Autoimmune Inner Ear Disease (AIED) or Menieres disease part-2
The lymphocyte transformation assay, like the anti-cochlear antibody test, is presently of uncertain value.
Antiendothelial antibodies may be associated with some cases of AIED (Cadoni et al, 2003). At this writing there is no commercially available test.
Several studies have reported an association between autoimmune thyroid disease and ear disease (Brenner et al, 2004; Medugno et al, 2000), which is the rationale for testing for anti-microsomal or thyroid peroxidase antibodies.
It has recently been reported that antibodies to sulfoglucuronosyl glycolipids are common in autoimmune inner ear disease. (Yamawaki M, 1998). It remains to be seen if this finding will be confirmed and whether a commercial assay will be developed.
At this writing (1/2003), it is not generally felt thatanti cochlear antibody(also called anti-HSP70) blood tests are specific enough to be very useful. Antibodies to HSP-70 can also be found in Lyme disease, ulcerative colitis, cancers, and in about 5% of healthy individuals. Yeom et al (2003) recently suggested that all anti-HSP tests are directed against the wrong substrate. Whether this is true or not, because of the poor specificity of anti-HSP 70 testing, diagnosis is generally based on evidence from broader tests of autoimmunity, or a positive response to steroids.
A small study recently suggested that FDG PET scans may be useful in AIED. (Mazlumzadeh et al, 2003). More investigation of this modality is needed before it's role in diagnosis can be defined.
As there are no specific tests for AIED, a common approach is to look for other evidence for autoimmune involvement.
Blood tests for autoimmune disorders, ordered from most to least useful, include:
- Sed Rate and CRP
- Thyroid (anti-microsomal and thyroglobulin antibodies)
- Rheumatoid Factor
- Complement C1Q
- anti-gliadin and anti-endomysial antibodies (for Celiac disease)
Blood tests for conditions that resemble autoimmune disorders, again from most to least useful, include:
- FTA (for SYPHILIS )
- HBA1C (for diabetes, which is often autoimmune mediated also)
- HIV (HIV is associated witha ear nerve damage as well as syphilis)
- Lyme titer
How is Autoimmune Inner Ear Disease Treated ?
Classic treatments with steroids and immunosuppressants
IVIG is the best treatment.
Pulse steroids useful
may be beneficial . Plasmapheresis requires periodic visits using a machine similar to a dialysis unit.
Methotrexate, a chemotherapy and arthritis drug, has been shown to be ineffective in a large multicenter study (Harris et al, 2003).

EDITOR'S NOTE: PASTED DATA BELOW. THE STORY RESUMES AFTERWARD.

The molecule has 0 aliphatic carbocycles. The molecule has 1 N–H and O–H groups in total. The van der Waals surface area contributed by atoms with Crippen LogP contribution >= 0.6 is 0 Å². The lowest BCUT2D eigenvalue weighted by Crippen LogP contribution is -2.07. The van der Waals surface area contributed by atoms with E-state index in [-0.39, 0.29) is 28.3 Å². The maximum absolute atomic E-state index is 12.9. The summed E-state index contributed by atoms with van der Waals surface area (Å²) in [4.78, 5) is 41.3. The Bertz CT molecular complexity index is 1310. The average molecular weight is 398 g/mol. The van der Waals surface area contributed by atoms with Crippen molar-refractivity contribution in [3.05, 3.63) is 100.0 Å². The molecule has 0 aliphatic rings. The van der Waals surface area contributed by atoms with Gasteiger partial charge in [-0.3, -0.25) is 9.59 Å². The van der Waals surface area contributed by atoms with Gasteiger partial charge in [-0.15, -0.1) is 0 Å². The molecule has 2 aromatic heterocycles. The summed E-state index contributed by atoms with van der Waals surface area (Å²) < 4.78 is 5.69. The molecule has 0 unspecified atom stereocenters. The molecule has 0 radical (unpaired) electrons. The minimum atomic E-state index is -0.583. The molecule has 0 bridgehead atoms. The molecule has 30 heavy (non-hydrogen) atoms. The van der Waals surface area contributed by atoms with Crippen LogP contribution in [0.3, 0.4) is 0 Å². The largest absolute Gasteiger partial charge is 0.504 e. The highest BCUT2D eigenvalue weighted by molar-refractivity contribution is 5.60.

Anti-TNF drugs and etanercept
Enbrel is given as an subcutaneous injection twice/week. Enbrel has generally been well tolerated but according to the manufacturer's information, people on Enbrel have developed serious infections (2%), nervous system disorders, and depression/personality disorders (1%).
A related agent, (infliximab) Remicade, was not found useful for AIED, but this study was based on only a handful of cases (Pyykko et al, 2002). Remicade is also not suitable for home use. There are newer agents that are in the drug pipeline that will need to be tested for their efficacy. Of the newer anti-TNF drugs, the most interesting is Humira, which is another anti-TNF drug, which was recently approved by the FDA (12/2002). It is not known so far whether this drug is useful in AIED.
Drugs already available in the world that are also anti-TNF agents include thalidomide, pentoxifylline (a vasodilator used for poor circulation), and rolipram (an antidepressant available in Japan and Europe). These drugs have not been tried in AIED.
None of these drugs has an official FDA indication for AIED. There recently has been some concern about these drugs affecting other health problems such as how well the body fights infection or kills tumor cells. In controlled studies of all TNF-alpha blocking drugs, more cases of lymphoma have been noted in treated patients than controls. Lymphomas are also often seen with use of other immunosuppresants. It is also generally felt that when these drugs are in use there should be increased vigilance for reactivation of tuberculosis.
In animals, attempts have been made to treat variants of AIED with oral collagen (Kim et al, 2001). Relapsing polychondritis is a disorder in which there may be antibodies to collagen and acquired deafness.